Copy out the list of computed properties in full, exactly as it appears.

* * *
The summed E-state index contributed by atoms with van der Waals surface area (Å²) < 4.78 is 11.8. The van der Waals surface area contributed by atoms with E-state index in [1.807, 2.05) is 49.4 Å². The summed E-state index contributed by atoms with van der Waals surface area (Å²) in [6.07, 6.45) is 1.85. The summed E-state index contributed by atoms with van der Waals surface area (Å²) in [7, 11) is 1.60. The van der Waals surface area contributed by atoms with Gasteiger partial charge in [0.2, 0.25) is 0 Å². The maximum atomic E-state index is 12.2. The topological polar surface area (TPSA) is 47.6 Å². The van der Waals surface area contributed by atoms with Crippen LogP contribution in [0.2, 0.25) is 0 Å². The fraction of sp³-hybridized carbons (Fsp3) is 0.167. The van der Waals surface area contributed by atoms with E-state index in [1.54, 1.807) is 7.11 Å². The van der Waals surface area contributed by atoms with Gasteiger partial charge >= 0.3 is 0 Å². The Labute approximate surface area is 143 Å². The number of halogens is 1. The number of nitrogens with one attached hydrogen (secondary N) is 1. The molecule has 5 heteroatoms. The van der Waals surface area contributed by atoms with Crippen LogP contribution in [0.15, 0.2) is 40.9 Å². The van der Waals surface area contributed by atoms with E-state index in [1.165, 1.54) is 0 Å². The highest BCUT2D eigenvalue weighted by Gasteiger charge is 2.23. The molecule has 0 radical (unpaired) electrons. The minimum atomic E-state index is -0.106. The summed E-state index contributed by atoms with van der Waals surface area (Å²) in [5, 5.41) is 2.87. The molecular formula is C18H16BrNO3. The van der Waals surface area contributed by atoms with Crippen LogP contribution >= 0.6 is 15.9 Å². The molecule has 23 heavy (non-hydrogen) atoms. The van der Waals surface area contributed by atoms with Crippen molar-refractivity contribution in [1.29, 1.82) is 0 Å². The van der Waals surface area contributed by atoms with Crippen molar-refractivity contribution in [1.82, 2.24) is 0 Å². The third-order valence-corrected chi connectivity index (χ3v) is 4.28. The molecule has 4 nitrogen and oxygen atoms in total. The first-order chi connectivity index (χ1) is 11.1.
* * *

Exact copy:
The summed E-state index contributed by atoms with van der Waals surface area (Å²) < 4.78 is 11.8. The van der Waals surface area contributed by atoms with E-state index in [1.807, 2.05) is 49.4 Å². The summed E-state index contributed by atoms with van der Waals surface area (Å²) in [6.07, 6.45) is 1.85. The summed E-state index contributed by atoms with van der Waals surface area (Å²) in [7, 11) is 1.60. The van der Waals surface area contributed by atoms with Gasteiger partial charge in [0.2, 0.25) is 0 Å². The maximum atomic E-state index is 12.2. The topological polar surface area (TPSA) is 47.6 Å². The van der Waals surface area contributed by atoms with Crippen LogP contribution in [0.2, 0.25) is 0 Å². The fraction of sp³-hybridized carbons (Fsp3) is 0.167. The van der Waals surface area contributed by atoms with E-state index in [1.54, 1.807) is 7.11 Å². The van der Waals surface area contributed by atoms with Gasteiger partial charge >= 0.3 is 0 Å². The Labute approximate surface area is 143 Å². The number of halogens is 1. The number of nitrogens with one attached hydrogen (secondary N) is 1. The molecule has 5 heteroatoms. The van der Waals surface area contributed by atoms with Crippen LogP contribution in [0.15, 0.2) is 40.9 Å². The van der Waals surface area contributed by atoms with E-state index in [1.165, 1.54) is 0 Å². The highest BCUT2D eigenvalue weighted by Gasteiger charge is 2.23. The molecule has 0 radical (unpaired) electrons. The minimum atomic E-state index is -0.106. The summed E-state index contributed by atoms with van der Waals surface area (Å²) in [5, 5.41) is 2.87. The molecular formula is C18H16BrNO3. The van der Waals surface area contributed by atoms with Crippen LogP contribution >= 0.6 is 15.9 Å². The molecule has 23 heavy (non-hydrogen) atoms. The van der Waals surface area contributed by atoms with Crippen molar-refractivity contribution in [1.29, 1.82) is 0 Å². The van der Waals surface area contributed by atoms with Crippen molar-refractivity contribution in [1.82, 2.24) is 0 Å². The third-order valence-corrected chi connectivity index (χ3v) is 4.28. The molecule has 4 nitrogen and oxygen atoms in total. The first-order chi connectivity index (χ1) is 11.1.